Penny Boumelha

Penny Boumelha whose study of Thomas Hardy was published in 1981, teaches English at the University of Western Australia.

Princess Diane

Penny Boumelha, 21 February 1985

In Sartre’s Les Mots, there is a mise-en-abîme in which he writes of his youthful fascination with a volume on the childhood of illustrious men: in each life-history – as here in his own autobiography – there is a point at which the apparent banality and contingency of their ordinary life becomes illumined with the significance of destiny, as the ‘great man’-to-be fuses momentarily with the child. These moments, for Sartre, bestow a vertiginous god-like sensation upon the reader, who is thereby placed in a position to exchange knowing looks and indulgent smiles with the author over the heads of the characters. Patricia Bosworth seems to have learned much of her method from the unnamed author of Sartre’s boyhood reading. She is prodigal with knowing looks, though reading the book did little to make me feel like a divinity.’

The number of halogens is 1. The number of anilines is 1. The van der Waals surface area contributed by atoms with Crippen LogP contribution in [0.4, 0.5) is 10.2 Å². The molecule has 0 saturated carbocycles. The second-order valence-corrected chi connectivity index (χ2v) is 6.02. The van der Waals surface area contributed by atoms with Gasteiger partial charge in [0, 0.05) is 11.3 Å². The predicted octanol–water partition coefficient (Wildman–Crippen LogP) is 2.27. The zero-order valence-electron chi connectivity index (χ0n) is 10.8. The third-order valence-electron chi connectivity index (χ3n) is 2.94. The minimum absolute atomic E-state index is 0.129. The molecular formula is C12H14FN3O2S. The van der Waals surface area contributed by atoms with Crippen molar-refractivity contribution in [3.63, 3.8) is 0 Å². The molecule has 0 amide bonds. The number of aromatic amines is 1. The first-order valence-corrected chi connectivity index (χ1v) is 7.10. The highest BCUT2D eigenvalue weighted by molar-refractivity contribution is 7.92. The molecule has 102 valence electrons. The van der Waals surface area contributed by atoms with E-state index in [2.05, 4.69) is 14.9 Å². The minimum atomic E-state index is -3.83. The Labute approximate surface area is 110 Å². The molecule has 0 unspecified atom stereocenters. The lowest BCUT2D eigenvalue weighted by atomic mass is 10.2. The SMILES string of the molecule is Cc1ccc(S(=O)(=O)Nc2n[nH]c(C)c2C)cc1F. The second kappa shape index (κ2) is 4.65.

Graham Hough, 7 October 1982

There has been an abundance of good critical writing about Thomas Hardy, from Lionel Johnson in 1894 to our own day, but his biography has been in a curious condition from the start. The...

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